Jennifer MacBain-Stephens went to NYU’s Tisch School of the Arts and currently lives in the Washington, DC, area with her family. She is the author of six chapbooks. Recent ones are out from Dancing Girl Press, Be About it Press, and Shirt Pocket Press. Her first full-length poetry collection is forthcoming from Lucky Bastard Press. Recent work can be seen / is forthcoming at Pretty Owl Poetry, Gargoyle, Jet Fuel Review, glitterMOB, Pith, So to Speak, Apple Valley Review, Otis Nebula, FreezeRay, Entropy, Right Hand Pointing, and decomP. 
DS: Why do you write poetry?
JMS: I am probably going to sound like a broken record but fuck it. I write poetry to make sense of the noise that is in my head. Words make sense to me when I write them down. I grew up with four older brothers, and I always remember writing letters to members of my family when I felt something was unfair or if someone was being mean to me. It was better than screaming. (Though screaming also sometimes worked.) So instead of going to bed, I would hide under my desk and write a letter and then sneak out, or I thought no one could see me--I am sure I was just being ignored-- and slide the letter under the bedroom door of the person in question.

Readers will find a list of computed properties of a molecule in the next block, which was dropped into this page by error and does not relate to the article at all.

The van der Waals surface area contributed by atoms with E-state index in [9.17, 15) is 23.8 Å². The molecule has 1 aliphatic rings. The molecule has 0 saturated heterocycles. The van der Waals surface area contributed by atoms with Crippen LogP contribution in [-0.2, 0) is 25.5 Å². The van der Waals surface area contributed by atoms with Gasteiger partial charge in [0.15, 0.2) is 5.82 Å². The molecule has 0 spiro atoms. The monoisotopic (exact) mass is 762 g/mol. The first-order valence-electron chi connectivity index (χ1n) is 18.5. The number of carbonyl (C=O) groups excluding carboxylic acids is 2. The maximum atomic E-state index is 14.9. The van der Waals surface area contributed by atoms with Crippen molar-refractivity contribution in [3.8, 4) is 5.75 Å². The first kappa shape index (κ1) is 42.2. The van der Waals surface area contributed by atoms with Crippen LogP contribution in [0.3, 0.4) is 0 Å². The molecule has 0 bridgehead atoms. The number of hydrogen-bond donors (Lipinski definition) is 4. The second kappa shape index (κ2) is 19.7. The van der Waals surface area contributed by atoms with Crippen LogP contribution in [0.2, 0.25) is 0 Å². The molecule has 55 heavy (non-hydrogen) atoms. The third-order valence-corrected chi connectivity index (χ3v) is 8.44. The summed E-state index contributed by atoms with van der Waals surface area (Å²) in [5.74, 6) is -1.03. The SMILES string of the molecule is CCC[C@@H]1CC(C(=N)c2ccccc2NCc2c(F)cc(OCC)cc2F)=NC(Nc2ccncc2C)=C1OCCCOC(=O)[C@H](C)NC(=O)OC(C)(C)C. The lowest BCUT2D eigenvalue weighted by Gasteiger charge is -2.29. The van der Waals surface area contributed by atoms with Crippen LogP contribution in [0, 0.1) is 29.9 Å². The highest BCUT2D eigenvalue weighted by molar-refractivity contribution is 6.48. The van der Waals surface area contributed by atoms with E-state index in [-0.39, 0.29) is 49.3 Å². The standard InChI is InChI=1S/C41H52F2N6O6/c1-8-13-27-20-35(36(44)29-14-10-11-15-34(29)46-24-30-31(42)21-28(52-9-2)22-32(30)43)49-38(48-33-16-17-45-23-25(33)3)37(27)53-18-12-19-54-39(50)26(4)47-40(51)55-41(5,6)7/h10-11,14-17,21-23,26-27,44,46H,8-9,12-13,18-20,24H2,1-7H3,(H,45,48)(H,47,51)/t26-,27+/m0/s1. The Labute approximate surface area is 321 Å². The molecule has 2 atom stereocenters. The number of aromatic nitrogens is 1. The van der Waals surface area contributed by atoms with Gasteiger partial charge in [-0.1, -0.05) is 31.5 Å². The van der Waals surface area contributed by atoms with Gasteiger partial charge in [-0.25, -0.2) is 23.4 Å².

I also like how poems can be short since I have some attention challenges.

DS: What do you hope to find in poems written by other people?

JMS: I love reading a poem and just feeling YES, I GET IT. That is the best feeling in the world to me when you just feel a kinship with another poet/poem. It definitely helps in not feeling alone in the world to read a voice that you “recognize” and then think, well see, I’m not a freak because they get it too. :) I also like being surprised by what words they use--like I hate it when I know how something is going to end. I’d rather it make no sense to me or just possess a sliver of sense rather than tie it up neatly with a bow. Though there is a place for these poems in the world as well. I just prefer the other kind.